Contracts for Corn Squeeze Elevators Farmers Reap What They Sow in Risk

By Kelley, Matt | St Louis Post-Dispatch (MO), June 9, 1996 | Go to article overview

Contracts for Corn Squeeze Elevators Farmers Reap What They Sow in Risk


Kelley, Matt, St Louis Post-Dispatch (MO)


You may think farmers and grain elevator operators would be overjoyed at this year's record high corn and soybean prices.

But instead of celebrations, the high prices have brought millions of dollars in losses and a number of lawsuits that threaten the existence of some farms and grain elevators throughout the Midwest.

The culprit: risky, complicated agreements, such as "hedge-to-arrive" contracts, which have left some farmers and elevators stuck with obligations to deliver grain they don't have at prices they can't afford.

Hedge-to-arrive contracts are unregulated hybrid agreements between farmers and elevators that give farmers a minimum price for their crop but don't require delivery by a set date, which makes then different from traditional contracts for future delivery of a commodity.

The federal Commodity Futures Trading Commission said last week that it is "aggressively investigating" possible fraud in such contracts and trying to determine if they are illegal futures or options transactions.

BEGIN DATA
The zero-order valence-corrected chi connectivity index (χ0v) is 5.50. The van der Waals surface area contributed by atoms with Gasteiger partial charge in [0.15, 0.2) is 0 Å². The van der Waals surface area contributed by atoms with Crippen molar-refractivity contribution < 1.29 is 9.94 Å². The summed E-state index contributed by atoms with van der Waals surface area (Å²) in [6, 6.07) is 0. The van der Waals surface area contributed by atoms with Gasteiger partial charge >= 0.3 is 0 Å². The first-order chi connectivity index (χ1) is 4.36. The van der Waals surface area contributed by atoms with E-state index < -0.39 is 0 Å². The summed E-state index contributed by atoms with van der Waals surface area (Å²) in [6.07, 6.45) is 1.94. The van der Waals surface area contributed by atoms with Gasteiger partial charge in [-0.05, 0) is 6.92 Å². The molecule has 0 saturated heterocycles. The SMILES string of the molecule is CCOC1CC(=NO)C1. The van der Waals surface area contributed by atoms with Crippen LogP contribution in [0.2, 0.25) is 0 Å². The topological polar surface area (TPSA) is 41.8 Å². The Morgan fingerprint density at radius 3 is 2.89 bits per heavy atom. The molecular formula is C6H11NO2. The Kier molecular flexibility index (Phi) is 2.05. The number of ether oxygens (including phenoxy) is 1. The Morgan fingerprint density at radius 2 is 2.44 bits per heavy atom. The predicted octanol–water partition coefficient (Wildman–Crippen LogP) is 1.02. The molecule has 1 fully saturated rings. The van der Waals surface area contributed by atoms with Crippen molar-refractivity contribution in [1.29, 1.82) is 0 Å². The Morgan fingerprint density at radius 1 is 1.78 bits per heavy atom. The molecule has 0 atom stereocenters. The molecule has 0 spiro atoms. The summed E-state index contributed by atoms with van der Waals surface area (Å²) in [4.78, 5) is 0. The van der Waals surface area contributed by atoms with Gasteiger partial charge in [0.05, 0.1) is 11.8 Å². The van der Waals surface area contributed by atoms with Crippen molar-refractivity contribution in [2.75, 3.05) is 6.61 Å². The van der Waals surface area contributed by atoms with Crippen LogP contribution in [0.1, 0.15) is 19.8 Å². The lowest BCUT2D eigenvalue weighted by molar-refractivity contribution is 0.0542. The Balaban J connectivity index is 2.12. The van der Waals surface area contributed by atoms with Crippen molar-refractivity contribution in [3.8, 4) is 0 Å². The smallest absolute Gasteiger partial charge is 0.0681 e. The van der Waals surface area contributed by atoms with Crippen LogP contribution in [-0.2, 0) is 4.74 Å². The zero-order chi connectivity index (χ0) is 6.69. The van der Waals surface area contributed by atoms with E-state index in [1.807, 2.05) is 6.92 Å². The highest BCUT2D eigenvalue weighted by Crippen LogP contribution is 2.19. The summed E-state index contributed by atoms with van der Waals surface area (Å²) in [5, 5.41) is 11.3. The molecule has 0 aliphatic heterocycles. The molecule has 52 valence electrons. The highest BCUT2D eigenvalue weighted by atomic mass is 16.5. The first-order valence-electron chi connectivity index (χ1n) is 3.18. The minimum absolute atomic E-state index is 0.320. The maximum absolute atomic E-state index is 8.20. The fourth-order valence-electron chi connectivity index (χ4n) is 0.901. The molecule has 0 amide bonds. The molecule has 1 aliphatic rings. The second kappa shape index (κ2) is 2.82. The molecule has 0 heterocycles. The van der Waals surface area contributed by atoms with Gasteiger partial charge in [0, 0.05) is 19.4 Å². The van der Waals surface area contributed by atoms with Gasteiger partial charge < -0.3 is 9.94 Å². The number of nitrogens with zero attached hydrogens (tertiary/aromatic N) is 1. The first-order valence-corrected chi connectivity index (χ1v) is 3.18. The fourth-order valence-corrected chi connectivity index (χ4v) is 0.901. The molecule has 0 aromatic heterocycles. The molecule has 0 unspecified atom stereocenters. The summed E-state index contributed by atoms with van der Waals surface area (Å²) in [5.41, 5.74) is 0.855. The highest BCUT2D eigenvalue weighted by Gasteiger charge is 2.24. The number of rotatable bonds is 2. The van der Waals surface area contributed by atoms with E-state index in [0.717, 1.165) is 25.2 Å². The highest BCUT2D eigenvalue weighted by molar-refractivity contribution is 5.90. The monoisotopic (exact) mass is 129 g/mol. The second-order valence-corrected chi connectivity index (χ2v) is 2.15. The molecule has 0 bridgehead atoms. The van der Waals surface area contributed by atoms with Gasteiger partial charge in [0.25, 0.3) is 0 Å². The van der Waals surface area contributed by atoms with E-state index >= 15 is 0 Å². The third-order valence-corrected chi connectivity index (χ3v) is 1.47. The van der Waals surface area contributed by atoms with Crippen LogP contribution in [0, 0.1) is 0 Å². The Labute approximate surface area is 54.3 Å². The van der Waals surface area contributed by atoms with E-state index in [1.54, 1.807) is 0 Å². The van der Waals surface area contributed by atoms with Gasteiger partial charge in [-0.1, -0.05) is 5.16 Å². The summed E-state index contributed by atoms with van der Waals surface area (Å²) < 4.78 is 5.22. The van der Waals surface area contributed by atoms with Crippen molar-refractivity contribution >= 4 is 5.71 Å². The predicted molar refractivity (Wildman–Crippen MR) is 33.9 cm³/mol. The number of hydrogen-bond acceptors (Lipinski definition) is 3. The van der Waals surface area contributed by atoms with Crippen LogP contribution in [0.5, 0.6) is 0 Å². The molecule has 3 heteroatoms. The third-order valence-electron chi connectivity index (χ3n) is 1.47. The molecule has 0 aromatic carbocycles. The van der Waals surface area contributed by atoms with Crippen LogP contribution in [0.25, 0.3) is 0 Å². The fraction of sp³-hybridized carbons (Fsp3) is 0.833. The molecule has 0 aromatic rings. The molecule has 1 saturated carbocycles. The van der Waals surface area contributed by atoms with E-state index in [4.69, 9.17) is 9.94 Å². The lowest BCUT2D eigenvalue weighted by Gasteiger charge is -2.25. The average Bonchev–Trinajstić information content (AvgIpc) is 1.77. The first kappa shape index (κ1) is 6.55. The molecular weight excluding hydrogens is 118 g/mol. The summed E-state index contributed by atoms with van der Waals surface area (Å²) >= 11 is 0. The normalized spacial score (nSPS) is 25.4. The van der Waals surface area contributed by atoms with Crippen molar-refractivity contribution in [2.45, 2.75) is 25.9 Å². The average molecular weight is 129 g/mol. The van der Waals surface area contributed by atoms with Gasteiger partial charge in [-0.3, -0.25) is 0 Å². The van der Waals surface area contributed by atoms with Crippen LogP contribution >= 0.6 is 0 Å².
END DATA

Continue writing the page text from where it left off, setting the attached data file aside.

Hedge-to-arrive contracts are profitable when the price of grain drops, such as after a big harvest. But a small 1995 crop and soaring international demand have driven prices through the roof this year, making the contracts big losers.

Industry watchers estimate that about $750 million could be lost because the contracts - between individual farmers and grain elevators, or distributors - number in the thousands.

And someone will eventually have to absorb those losses, be it farmers, grain elevators or grain processors. That could mean higher prices for consumers, experts say.

"Nobody really wants to talk about them (hedge-to-arrive contracts), to be honest," says David Albin, who helps run a 4,000-acre farm and estimated that such contracts could cost his family operation more than $10,000 in profits this year.

"If the government or anybody else tries to figure out what percentage (of farmers) used them, it will be almost impossible to find out. Nobody likes to talk about their mistakes. It's a marketing mistake that hopefully we all can learn from. …

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